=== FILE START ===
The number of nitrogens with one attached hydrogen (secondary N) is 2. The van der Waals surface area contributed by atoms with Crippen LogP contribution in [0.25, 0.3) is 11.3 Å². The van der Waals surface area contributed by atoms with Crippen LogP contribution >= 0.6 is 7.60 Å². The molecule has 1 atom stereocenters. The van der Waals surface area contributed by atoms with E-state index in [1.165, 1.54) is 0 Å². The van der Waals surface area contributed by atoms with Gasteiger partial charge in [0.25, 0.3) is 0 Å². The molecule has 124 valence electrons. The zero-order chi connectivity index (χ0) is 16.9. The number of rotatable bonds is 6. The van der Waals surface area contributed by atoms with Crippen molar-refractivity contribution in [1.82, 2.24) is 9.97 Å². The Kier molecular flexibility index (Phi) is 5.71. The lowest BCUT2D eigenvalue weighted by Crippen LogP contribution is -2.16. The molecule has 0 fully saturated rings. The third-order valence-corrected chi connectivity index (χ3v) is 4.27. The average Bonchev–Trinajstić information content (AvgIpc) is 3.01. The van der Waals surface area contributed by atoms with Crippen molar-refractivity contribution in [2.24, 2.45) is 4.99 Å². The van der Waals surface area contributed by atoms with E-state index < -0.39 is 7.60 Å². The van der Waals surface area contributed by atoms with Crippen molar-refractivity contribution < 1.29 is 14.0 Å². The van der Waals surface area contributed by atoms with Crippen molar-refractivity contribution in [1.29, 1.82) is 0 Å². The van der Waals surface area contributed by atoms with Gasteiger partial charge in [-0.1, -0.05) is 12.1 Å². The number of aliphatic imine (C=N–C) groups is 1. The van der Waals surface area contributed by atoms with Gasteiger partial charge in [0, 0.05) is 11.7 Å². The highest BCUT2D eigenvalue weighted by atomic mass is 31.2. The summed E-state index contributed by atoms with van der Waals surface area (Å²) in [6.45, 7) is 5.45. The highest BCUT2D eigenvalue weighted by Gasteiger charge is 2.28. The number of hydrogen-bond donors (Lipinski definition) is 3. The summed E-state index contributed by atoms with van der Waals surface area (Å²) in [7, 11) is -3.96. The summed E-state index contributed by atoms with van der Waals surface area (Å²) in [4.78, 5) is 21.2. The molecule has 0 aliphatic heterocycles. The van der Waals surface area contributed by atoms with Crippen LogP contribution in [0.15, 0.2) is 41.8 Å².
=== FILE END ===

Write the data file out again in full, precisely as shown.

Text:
The number of nitrogens with one attached hydrogen (secondary N) is 2. The van der Waals surface area contributed by atoms with Crippen LogP contribution in [0.25, 0.3) is 11.3 Å². The van der Waals surface area contributed by atoms with Crippen LogP contribution >= 0.6 is 7.60 Å². The molecule has 1 atom stereocenters. The van der Waals surface area contributed by atoms with E-state index in [1.165, 1.54) is 0 Å². The van der Waals surface area contributed by atoms with Gasteiger partial charge in [0.25, 0.3) is 0 Å². The molecule has 124 valence electrons. The zero-order chi connectivity index (χ0) is 16.9. The number of rotatable bonds is 6. The van der Waals surface area contributed by atoms with Crippen molar-refractivity contribution in [1.82, 2.24) is 9.97 Å². The Kier molecular flexibility index (Phi) is 5.71. The lowest BCUT2D eigenvalue weighted by Crippen LogP contribution is -2.16. The molecule has 0 fully saturated rings. The third-order valence-corrected chi connectivity index (χ3v) is 4.27. The average Bonchev–Trinajstić information content (AvgIpc) is 3.01. The van der Waals surface area contributed by atoms with Crippen molar-refractivity contribution in [2.24, 2.45) is 4.99 Å². The van der Waals surface area contributed by atoms with E-state index < -0.39 is 7.60 Å². The van der Waals surface area contributed by atoms with Crippen molar-refractivity contribution < 1.29 is 14.0 Å². The van der Waals surface area contributed by atoms with Crippen molar-refractivity contribution in [1.29, 1.82) is 0 Å². The van der Waals surface area contributed by atoms with Gasteiger partial charge in [-0.1, -0.05) is 12.1 Å². The number of aliphatic imine (C=N–C) groups is 1. The van der Waals surface area contributed by atoms with Gasteiger partial charge in [0, 0.05) is 11.7 Å². The highest BCUT2D eigenvalue weighted by atomic mass is 31.2. The summed E-state index contributed by atoms with van der Waals surface area (Å²) in [6.45, 7) is 5.45. The highest BCUT2D eigenvalue weighted by Gasteiger charge is 2.28. The number of hydrogen-bond donors (Lipinski definition) is 3. The summed E-state index contributed by atoms with van der Waals surface area (Å²) in [7, 11) is -3.96. The summed E-state index contributed by atoms with van der Waals surface area (Å²) in [4.78, 5) is 21.2. The molecule has 0 aliphatic heterocycles. The van der Waals surface area contributed by atoms with Crippen LogP contribution in [0.15, 0.2) is 41.8 Å².